Tuesday, December 12, 2006

A relativistic quantum theory of gravity

I am happy to announce the release of my new preprint A relativistic quantum theory of gravity. I started this work as a kind of joke: to see whether all relativistic gravitational effects (like the Mercury's perihelion precession and the light bending) can be explained as a consequence of simple two-body potentials acting between particles. Surely, they can. There is no need for curved space-time, general covariance, and other stuff, which manifestly contradicts the ideas of quantum mechanics. So, gravity can be formulated within Relativistic Quantum Dynamics (RQD) similar to electromagnetism. The key ingredient, which enabled this formalism, was the work by Kita who formulated a simple criterion for a two-particle potential to be relativistically invariant.

There was another piece of the puzzle that didn't want to fit and drove me crazy for a week or two. On the one hand, gravity changes the momentum (and energy) of photons. This is clear from the light bending observations. On the other hand, the gravitational time dilation and red shift experimens can be understood only if one assumes that the photon's energy does not change in the gravitational field. I just couldn't understand how these two statements can coexist. Finally, I figured it out. In the red shift experiments one should take into account the full (kinetic + potential) energy of photons, which stays constant in any gravitational field. Indeed, when the photon is absorbed by a detector, all its energy gets absorbed, not just its kinetic energy. Otherwise, the energy conservation law would be violated.
In the light bending situation, the photon's kinetic energy changes together with its momentum. There is not contradiction. Relief.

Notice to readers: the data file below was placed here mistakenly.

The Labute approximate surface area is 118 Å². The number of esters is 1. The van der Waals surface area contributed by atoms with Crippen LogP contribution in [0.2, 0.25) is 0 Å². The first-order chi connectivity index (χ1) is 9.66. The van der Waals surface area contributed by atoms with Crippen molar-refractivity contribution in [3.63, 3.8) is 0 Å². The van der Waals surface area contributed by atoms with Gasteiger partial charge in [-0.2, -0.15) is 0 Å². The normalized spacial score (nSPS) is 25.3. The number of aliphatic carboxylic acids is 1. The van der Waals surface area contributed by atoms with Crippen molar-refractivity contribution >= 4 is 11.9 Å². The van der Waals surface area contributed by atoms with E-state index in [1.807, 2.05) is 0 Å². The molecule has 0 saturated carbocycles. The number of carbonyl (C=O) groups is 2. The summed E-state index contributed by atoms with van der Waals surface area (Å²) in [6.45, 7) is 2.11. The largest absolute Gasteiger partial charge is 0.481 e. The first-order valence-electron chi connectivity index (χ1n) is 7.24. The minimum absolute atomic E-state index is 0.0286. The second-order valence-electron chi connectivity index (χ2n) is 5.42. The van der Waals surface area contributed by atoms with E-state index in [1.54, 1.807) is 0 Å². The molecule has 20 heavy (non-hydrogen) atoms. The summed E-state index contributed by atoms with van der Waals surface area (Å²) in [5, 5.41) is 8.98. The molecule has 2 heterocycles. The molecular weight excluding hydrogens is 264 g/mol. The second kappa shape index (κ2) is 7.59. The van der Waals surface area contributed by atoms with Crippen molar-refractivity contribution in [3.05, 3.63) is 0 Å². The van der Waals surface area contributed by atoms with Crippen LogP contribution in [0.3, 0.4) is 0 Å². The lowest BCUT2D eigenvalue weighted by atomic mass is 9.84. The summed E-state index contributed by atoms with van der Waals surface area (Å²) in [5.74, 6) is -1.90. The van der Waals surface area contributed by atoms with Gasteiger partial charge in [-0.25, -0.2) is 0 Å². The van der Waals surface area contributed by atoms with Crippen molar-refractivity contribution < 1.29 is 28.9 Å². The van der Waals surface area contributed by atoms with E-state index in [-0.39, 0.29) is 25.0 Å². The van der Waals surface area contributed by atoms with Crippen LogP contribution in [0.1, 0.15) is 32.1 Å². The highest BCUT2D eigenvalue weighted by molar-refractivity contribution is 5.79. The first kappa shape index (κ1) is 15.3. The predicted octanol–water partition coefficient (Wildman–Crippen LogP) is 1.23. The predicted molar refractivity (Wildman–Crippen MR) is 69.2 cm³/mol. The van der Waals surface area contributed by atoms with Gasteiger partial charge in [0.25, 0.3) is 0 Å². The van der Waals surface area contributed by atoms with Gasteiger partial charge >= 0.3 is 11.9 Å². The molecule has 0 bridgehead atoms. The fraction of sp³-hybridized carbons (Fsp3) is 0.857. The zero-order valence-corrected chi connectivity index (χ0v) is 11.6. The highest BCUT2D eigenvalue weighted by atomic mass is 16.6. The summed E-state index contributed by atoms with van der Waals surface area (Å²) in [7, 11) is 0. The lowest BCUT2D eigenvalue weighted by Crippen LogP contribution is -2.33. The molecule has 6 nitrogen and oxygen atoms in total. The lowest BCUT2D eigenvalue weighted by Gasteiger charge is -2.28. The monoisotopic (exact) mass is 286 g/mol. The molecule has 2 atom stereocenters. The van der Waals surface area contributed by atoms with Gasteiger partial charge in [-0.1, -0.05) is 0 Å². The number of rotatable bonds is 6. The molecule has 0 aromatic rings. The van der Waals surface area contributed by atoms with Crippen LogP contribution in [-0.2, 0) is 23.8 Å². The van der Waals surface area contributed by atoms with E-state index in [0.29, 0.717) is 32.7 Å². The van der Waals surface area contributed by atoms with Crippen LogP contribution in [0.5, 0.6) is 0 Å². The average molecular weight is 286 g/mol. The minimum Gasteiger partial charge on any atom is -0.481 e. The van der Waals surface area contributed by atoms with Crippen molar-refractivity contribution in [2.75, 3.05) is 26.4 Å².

My next goal is to derive radiative corrections to the Coulomb potential in quantum electrodynamics. The idea is simple. According to RQD, since we know the S-matrix of the renormalized QED, we can fit a dressed particle Hamiltonian to this S-matrix. So, I am going to calculate the S-matrix for the electron-proton scattering up to the one-loop perturbation order (actually, this has been done more than 50 years ago, I just need to reproduce the calculations myself and transfer them to my notation), and then use formulas of RQD to obtain the corresponding electron-proton potential. At the tree-level this is the well-known Breit potentials which describes, in addition to the Coulomb, also magnetic, spin-orbit, and spin-spin interaction. The one-loop correction is supposed to describe the Lamb's shift in the hydrogen atom. So, I need to get this number right. This is going to be the final solution of the bound state problem in quantum field theory. The energies and wave functions of bound states will be obtained from the eigenvalue equation with the dressed particle Hamiltonian, just as in good old quantum mechanics. This should take me a couple of months, if the planets will hold their favorable positions.